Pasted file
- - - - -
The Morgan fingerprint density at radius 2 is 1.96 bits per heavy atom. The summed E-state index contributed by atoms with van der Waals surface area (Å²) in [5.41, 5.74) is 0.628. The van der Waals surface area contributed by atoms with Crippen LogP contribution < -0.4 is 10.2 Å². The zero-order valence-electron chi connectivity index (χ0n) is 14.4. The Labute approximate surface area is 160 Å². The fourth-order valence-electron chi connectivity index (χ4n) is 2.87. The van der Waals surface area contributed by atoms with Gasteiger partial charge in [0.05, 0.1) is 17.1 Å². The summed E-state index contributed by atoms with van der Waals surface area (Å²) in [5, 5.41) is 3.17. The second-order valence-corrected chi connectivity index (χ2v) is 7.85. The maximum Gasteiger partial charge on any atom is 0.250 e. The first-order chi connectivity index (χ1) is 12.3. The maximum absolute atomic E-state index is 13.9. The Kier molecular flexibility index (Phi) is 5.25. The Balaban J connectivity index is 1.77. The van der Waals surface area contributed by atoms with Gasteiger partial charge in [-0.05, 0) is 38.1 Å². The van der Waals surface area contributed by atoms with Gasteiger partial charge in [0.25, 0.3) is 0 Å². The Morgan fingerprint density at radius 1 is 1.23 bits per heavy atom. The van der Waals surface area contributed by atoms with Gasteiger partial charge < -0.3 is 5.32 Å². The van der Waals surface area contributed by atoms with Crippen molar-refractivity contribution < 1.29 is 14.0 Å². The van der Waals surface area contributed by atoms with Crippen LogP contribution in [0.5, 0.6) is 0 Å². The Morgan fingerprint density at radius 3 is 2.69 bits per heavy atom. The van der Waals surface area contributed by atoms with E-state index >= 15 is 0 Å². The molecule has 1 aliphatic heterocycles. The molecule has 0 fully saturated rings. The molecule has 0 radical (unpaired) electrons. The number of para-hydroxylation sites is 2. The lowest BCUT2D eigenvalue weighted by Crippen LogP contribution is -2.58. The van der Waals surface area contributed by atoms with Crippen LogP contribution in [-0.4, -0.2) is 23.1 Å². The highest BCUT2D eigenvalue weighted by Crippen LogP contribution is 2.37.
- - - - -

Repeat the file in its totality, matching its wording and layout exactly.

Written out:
The Morgan fingerprint density at radius 2 is 1.96 bits per heavy atom. The summed E-state index contributed by atoms with van der Waals surface area (Å²) in [5.41, 5.74) is 0.628. The van der Waals surface area contributed by atoms with Crippen LogP contribution < -0.4 is 10.2 Å². The zero-order valence-electron chi connectivity index (χ0n) is 14.4. The Labute approximate surface area is 160 Å². The fourth-order valence-electron chi connectivity index (χ4n) is 2.87. The van der Waals surface area contributed by atoms with Gasteiger partial charge in [0.05, 0.1) is 17.1 Å². The summed E-state index contributed by atoms with van der Waals surface area (Å²) in [5, 5.41) is 3.17. The second-order valence-corrected chi connectivity index (χ2v) is 7.85. The maximum Gasteiger partial charge on any atom is 0.250 e. The first-order chi connectivity index (χ1) is 12.3. The maximum absolute atomic E-state index is 13.9. The Kier molecular flexibility index (Phi) is 5.25. The Balaban J connectivity index is 1.77. The van der Waals surface area contributed by atoms with Gasteiger partial charge in [-0.05, 0) is 38.1 Å². The van der Waals surface area contributed by atoms with Gasteiger partial charge in [0.25, 0.3) is 0 Å². The Morgan fingerprint density at radius 1 is 1.23 bits per heavy atom. The van der Waals surface area contributed by atoms with Gasteiger partial charge < -0.3 is 5.32 Å². The van der Waals surface area contributed by atoms with Crippen molar-refractivity contribution < 1.29 is 14.0 Å². The van der Waals surface area contributed by atoms with Crippen LogP contribution in [0.5, 0.6) is 0 Å². The Morgan fingerprint density at radius 3 is 2.69 bits per heavy atom. The van der Waals surface area contributed by atoms with E-state index >= 15 is 0 Å². The molecule has 1 aliphatic heterocycles. The molecule has 0 fully saturated rings. The molecule has 0 radical (unpaired) electrons. The number of para-hydroxylation sites is 2. The lowest BCUT2D eigenvalue weighted by Crippen LogP contribution is -2.58. The van der Waals surface area contributed by atoms with Crippen LogP contribution in [-0.4, -0.2) is 23.1 Å². The highest BCUT2D eigenvalue weighted by Crippen LogP contribution is 2.37.